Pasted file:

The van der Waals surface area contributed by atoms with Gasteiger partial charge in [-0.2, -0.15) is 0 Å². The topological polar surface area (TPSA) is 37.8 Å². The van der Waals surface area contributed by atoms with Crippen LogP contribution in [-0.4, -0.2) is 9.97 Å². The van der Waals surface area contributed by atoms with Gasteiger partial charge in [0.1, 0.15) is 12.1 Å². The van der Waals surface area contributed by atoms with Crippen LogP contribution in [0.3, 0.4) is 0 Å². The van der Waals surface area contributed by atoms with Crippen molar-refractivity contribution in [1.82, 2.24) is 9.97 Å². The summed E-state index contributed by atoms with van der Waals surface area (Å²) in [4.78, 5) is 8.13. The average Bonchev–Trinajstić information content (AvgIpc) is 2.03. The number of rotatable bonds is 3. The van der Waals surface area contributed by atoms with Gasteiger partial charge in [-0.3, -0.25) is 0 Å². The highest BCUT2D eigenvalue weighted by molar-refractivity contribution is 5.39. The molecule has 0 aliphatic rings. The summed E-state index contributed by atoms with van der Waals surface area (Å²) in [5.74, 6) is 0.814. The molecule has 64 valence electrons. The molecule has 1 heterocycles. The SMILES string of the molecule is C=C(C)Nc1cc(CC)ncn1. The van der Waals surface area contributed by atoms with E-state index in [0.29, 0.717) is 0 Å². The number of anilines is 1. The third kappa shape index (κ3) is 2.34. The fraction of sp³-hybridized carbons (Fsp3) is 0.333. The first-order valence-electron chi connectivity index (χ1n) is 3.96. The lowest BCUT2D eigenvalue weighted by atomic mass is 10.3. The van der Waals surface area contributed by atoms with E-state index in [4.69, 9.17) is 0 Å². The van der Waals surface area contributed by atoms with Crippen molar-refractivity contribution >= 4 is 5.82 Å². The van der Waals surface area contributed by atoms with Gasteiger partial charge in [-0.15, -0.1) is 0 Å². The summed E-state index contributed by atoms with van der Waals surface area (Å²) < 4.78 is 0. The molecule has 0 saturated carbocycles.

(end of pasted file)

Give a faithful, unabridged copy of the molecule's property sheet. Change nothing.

The van der Waals surface area contributed by atoms with Gasteiger partial charge in [-0.2, -0.15) is 0 Å². The topological polar surface area (TPSA) is 37.8 Å². The van der Waals surface area contributed by atoms with Crippen LogP contribution in [-0.4, -0.2) is 9.97 Å². The van der Waals surface area contributed by atoms with Gasteiger partial charge in [0.1, 0.15) is 12.1 Å². The van der Waals surface area contributed by atoms with Crippen LogP contribution in [0.3, 0.4) is 0 Å². The van der Waals surface area contributed by atoms with Crippen molar-refractivity contribution in [1.82, 2.24) is 9.97 Å². The summed E-state index contributed by atoms with van der Waals surface area (Å²) in [4.78, 5) is 8.13. The average Bonchev–Trinajstić information content (AvgIpc) is 2.03. The number of rotatable bonds is 3. The van der Waals surface area contributed by atoms with Gasteiger partial charge in [-0.3, -0.25) is 0 Å². The highest BCUT2D eigenvalue weighted by molar-refractivity contribution is 5.39. The molecule has 0 aliphatic rings. The summed E-state index contributed by atoms with van der Waals surface area (Å²) in [5.74, 6) is 0.814. The molecule has 64 valence electrons. The molecule has 1 heterocycles. The SMILES string of the molecule is C=C(C)Nc1cc(CC)ncn1. The van der Waals surface area contributed by atoms with E-state index in [0.29, 0.717) is 0 Å². The number of anilines is 1. The third kappa shape index (κ3) is 2.34. The fraction of sp³-hybridized carbons (Fsp3) is 0.333. The first-order valence-electron chi connectivity index (χ1n) is 3.96. The lowest BCUT2D eigenvalue weighted by atomic mass is 10.3. The van der Waals surface area contributed by atoms with E-state index in [4.69, 9.17) is 0 Å². The van der Waals surface area contributed by atoms with Crippen molar-refractivity contribution >= 4 is 5.82 Å². The van der Waals surface area contributed by atoms with Gasteiger partial charge in [-0.15, -0.1) is 0 Å². The summed E-state index contributed by atoms with van der Waals surface area (Å²) < 4.78 is 0. The molecule has 0 saturated carbocycles.